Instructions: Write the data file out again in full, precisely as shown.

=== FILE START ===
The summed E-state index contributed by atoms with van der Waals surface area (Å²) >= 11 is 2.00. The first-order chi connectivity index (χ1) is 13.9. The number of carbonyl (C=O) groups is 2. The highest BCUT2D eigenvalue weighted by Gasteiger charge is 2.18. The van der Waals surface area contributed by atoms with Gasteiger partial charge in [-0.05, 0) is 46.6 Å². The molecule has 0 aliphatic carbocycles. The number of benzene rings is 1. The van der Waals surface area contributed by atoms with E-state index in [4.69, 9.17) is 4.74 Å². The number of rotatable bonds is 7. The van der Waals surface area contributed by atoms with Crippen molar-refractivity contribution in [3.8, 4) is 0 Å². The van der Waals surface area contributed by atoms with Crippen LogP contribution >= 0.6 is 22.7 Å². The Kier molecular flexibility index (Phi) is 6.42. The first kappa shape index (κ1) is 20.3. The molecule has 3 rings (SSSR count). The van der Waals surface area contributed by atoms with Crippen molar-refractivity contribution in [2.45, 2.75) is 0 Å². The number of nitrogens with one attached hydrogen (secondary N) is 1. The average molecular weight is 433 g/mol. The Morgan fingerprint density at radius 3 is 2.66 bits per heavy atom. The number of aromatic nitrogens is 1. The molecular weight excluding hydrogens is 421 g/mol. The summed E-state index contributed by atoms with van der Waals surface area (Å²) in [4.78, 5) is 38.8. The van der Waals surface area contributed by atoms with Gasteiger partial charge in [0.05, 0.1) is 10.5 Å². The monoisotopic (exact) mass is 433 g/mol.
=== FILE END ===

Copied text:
The summed E-state index contributed by atoms with van der Waals surface area (Å²) >= 11 is 2.00. The first-order chi connectivity index (χ1) is 13.9. The number of carbonyl (C=O) groups is 2. The highest BCUT2D eigenvalue weighted by Gasteiger charge is 2.18. The van der Waals surface area contributed by atoms with Gasteiger partial charge in [-0.05, 0) is 46.6 Å². The molecule has 0 aliphatic carbocycles. The number of benzene rings is 1. The van der Waals surface area contributed by atoms with E-state index in [4.69, 9.17) is 4.74 Å². The number of rotatable bonds is 7. The van der Waals surface area contributed by atoms with Crippen molar-refractivity contribution in [3.8, 4) is 0 Å². The van der Waals surface area contributed by atoms with Crippen LogP contribution >= 0.6 is 22.7 Å². The Kier molecular flexibility index (Phi) is 6.42. The first kappa shape index (κ1) is 20.3. The molecule has 3 rings (SSSR count). The van der Waals surface area contributed by atoms with Crippen molar-refractivity contribution in [2.45, 2.75) is 0 Å². The number of nitrogens with one attached hydrogen (secondary N) is 1. The average molecular weight is 433 g/mol. The Morgan fingerprint density at radius 3 is 2.66 bits per heavy atom. The number of aromatic nitrogens is 1. The molecular weight excluding hydrogens is 421 g/mol. The summed E-state index contributed by atoms with van der Waals surface area (Å²) in [4.78, 5) is 38.8. The van der Waals surface area contributed by atoms with Gasteiger partial charge in [0.05, 0.1) is 10.5 Å². The monoisotopic (exact) mass is 433 g/mol.